Police decline to arrest the leader of a Neo-Nazi terrorist network because he's 13 years old

The Feuerkrieg Division is the Baltic version of the US-based Atomwaffen Nazi paramilitary. And like their American counterparts, they were planning some murder, specifically with bombs.

Fortunately, authorities were able to put a stop to theses plans once they identified and found their leader — who turned out to be a 13-year-old boy. From Deutsche Welles:

Investigators found the group was headed by a 13-year-old, the German magazinesaid, citing Estonian newspaper Eesti Ekspress. The young man operated online under the name "Commander" and was responsible for the recruitment and admission of new members.

He also shared bomb-making instructions, spoke about planning an attack on London and suggested organizing military training camps in February, to commemorate the "100th birthday" of Adolf Hitler's former political party NSDAP.

A spokesman for the Estonian Internal Security Service told The Associated Press that they had intervened with the 13-year-old Commander's parents in Finland in January, but that, "As the case dealt with a child under the age of 14, this person cannot be prosecuted under the criminal law and instead other legal methods must be used to eliminate the risk. Cooperation between several authorities, and especially parents, is important to steer a child away from violent extremism."

The Feuerkrieg Division has operatives in Germany, Lithuania, and the US, and some of their other leaders have also been apprehended recently. But the group was largely organized online, and according to the Eesti Ekspress, which broke the story, no one seemed to be aware that they were taking orders from a maniacal 13-year-old. Read the rest

Far-out Estonian animation from 1974

Esteemed Estonian animator Rein Raamat created this groovy short, "Värvilind," in 1974. The music is by composer Rein Rannap who was also the founder of Estonian prog rock band Ruja.

(via ObscureMedia)

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A Russian spy's story of fear, blackmail and betrayal

Deniss Metsavas was a well-known military officer who frequently appeared on TV on behalf of his country's armed forces. He was also, thanks to a event of passion, blackmail and a constant fear of incarceration, a Russian intelligence asset. In this emotional video from The Atlantic, Metsavas talks about the consequences of his being blackmailed into becoming a witting Russian asset and the quick, dark path that led him to betraying his uniform and the country that he served.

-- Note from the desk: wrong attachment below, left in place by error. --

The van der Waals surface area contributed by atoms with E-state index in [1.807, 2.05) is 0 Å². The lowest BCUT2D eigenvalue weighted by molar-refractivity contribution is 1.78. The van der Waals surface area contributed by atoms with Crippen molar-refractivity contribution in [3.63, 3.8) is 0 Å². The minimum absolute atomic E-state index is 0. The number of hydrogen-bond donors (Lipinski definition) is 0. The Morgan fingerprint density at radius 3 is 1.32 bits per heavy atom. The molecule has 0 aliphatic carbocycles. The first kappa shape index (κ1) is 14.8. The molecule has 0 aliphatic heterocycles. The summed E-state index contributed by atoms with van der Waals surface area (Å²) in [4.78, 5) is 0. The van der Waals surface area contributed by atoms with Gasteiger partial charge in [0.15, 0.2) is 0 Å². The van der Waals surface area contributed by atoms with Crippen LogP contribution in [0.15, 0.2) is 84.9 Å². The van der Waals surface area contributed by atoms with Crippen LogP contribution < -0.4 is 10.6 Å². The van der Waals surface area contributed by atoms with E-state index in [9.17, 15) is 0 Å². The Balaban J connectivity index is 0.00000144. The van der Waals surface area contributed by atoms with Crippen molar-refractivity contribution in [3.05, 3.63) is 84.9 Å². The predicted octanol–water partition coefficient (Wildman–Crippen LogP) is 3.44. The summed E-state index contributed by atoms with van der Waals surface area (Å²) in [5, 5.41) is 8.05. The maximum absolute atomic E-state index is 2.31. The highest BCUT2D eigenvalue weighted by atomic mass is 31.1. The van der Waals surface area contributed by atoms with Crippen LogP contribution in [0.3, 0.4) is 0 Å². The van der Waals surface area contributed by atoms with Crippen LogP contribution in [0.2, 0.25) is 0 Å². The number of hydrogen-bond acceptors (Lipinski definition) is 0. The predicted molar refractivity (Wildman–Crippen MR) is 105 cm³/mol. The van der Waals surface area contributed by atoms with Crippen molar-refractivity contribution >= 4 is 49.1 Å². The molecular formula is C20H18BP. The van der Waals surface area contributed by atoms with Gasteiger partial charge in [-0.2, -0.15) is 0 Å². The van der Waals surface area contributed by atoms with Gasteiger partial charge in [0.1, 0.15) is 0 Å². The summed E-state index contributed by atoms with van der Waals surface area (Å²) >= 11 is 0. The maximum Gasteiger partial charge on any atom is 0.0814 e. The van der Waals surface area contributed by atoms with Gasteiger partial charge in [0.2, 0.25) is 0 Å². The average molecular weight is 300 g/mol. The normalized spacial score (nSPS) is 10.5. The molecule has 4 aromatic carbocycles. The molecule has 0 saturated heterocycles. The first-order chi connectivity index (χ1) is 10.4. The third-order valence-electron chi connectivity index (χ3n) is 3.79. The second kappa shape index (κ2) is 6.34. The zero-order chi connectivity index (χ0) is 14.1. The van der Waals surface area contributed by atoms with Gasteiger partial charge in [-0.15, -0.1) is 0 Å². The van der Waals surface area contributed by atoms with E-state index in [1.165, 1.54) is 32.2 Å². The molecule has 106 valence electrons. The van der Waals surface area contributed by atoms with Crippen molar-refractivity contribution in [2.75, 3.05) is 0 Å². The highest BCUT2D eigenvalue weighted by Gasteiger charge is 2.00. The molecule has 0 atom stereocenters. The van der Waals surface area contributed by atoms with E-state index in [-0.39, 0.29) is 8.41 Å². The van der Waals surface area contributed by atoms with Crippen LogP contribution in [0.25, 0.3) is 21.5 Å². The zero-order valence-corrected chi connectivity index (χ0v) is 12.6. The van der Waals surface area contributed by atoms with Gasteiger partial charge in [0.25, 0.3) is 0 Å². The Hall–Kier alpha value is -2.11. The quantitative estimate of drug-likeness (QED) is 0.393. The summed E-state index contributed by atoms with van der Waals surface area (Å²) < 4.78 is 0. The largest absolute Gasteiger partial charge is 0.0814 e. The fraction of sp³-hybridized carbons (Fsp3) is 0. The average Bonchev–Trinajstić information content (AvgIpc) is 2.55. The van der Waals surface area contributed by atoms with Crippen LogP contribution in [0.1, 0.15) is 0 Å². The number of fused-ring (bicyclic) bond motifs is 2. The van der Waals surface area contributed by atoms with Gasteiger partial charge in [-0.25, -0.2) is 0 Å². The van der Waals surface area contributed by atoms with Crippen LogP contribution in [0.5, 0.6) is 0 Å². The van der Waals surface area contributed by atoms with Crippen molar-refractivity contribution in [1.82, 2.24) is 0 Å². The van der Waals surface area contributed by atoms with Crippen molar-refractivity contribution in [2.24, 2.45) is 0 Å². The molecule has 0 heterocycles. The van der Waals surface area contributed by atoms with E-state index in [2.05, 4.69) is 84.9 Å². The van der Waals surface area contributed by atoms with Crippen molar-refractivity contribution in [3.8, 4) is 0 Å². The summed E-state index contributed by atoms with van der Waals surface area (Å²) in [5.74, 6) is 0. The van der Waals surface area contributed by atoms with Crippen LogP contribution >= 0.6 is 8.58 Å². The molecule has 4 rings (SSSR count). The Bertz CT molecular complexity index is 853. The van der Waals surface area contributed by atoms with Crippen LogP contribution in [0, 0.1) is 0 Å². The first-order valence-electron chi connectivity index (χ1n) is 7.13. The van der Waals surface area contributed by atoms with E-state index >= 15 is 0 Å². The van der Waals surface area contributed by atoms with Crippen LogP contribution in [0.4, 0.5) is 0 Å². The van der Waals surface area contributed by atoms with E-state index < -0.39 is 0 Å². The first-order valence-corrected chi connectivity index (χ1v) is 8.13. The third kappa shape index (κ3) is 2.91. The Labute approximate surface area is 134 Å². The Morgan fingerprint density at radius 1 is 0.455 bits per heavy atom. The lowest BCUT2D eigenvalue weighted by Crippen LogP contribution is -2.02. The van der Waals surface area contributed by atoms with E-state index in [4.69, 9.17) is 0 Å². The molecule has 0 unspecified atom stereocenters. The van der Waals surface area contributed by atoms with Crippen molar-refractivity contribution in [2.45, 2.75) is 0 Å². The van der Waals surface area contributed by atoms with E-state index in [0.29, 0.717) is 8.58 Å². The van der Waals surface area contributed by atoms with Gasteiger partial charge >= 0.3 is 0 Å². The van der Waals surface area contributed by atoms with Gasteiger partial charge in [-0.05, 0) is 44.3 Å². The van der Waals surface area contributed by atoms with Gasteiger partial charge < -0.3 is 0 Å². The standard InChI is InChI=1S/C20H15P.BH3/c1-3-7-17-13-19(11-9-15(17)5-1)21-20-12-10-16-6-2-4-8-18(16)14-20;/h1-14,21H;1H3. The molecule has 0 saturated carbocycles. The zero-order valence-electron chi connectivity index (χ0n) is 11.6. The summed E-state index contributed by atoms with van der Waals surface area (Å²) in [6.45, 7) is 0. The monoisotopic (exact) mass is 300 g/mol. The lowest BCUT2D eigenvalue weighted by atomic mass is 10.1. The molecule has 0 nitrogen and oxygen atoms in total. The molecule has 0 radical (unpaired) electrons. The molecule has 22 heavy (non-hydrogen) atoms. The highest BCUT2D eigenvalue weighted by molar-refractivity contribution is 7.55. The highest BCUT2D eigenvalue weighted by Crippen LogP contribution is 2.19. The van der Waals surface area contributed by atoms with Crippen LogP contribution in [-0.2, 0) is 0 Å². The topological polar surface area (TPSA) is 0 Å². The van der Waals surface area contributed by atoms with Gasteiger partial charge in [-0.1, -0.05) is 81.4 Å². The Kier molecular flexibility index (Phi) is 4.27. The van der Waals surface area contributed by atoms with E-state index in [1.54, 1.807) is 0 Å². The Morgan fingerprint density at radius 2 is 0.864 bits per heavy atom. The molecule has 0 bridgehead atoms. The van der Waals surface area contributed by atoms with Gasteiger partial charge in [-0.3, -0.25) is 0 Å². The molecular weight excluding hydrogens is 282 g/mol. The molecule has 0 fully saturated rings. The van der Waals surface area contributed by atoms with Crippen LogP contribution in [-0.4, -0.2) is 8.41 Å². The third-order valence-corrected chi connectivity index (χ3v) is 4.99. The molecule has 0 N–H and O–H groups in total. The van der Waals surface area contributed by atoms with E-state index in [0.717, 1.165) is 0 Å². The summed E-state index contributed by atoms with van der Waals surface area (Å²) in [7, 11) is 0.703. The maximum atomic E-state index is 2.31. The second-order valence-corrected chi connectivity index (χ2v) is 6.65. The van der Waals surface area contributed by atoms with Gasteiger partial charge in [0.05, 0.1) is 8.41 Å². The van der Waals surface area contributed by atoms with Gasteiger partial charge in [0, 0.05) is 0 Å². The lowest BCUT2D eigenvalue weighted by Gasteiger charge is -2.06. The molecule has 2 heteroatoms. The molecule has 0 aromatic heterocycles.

Image vis Klickr, courtesy of Thomas Depenbusch (Depi) Read the rest

Denmark's largest bank laundered €200B through its Estonian branch, ignoring glaring warning signs

Before Thomas Borgen was CEO of Danske Bank, he ran the bank's Estonian branch from 2009-2013, presiding over years of neglect of basic, commonsense money-laundering controls, allowing more than €200B to flow through the bank from well-known financial secrecy jurisdictions like the British Virgin Islands, as well as Russia. Read the rest

How governments and cyber-militias attack civil society groups, and what they can do about it

The University of Toronto's Citizen Lab (previously) is one of the world's leading research centers for cybersecurity analysis, and they are the first port of call for many civil society groups when they are targeted by governments and cyber-militias. Read the rest

Estonia's online voting system is horrifically insecure and can't be trusted

Jason Kitcat writes, "I'm currently in Tallinn, Estonia as part of a team of independent security and elections researchers sharing our findings that the Estonian online e-voting system has serious flaws. We monitored the e-voting system in live use as accredited observers during municipal elections in October 2013. Then, using the source code the Estonian National Election Committee publishes, a replica of the system was built at the University of Michigan." Read the rest

E-Stonia: where the free internet now flows like water

Photo: Bruce Sterling

First things first: oh, you world travelers, for pleasure or for work, never, ever fly Baltic Airlines. First they will stiff you by making you pay sixty euros to carry regular-sized hand luggage. You will note their particular eagerness to pounce on innocent non-Baltic travellers, especially haplessYankees with credit cards.

During the flight you can expect to be charged for the air you breathe, since they don't even give free water.

Finally, god forbid if something goes wrong with your flight and ticket, for Baltic Airlines will gladly maneuver you into buying a heavily-priced new one. Fleeing home via Baltic Airlines beats prison and deportation, but not by much. Read the rest

Soviet TV advertisements from the 1970s and 1980s

Here's 53 minutes' worth of Soviet commercials from the 1970s and 1980s, produced by what's billed as the USSR's sole advertising agency.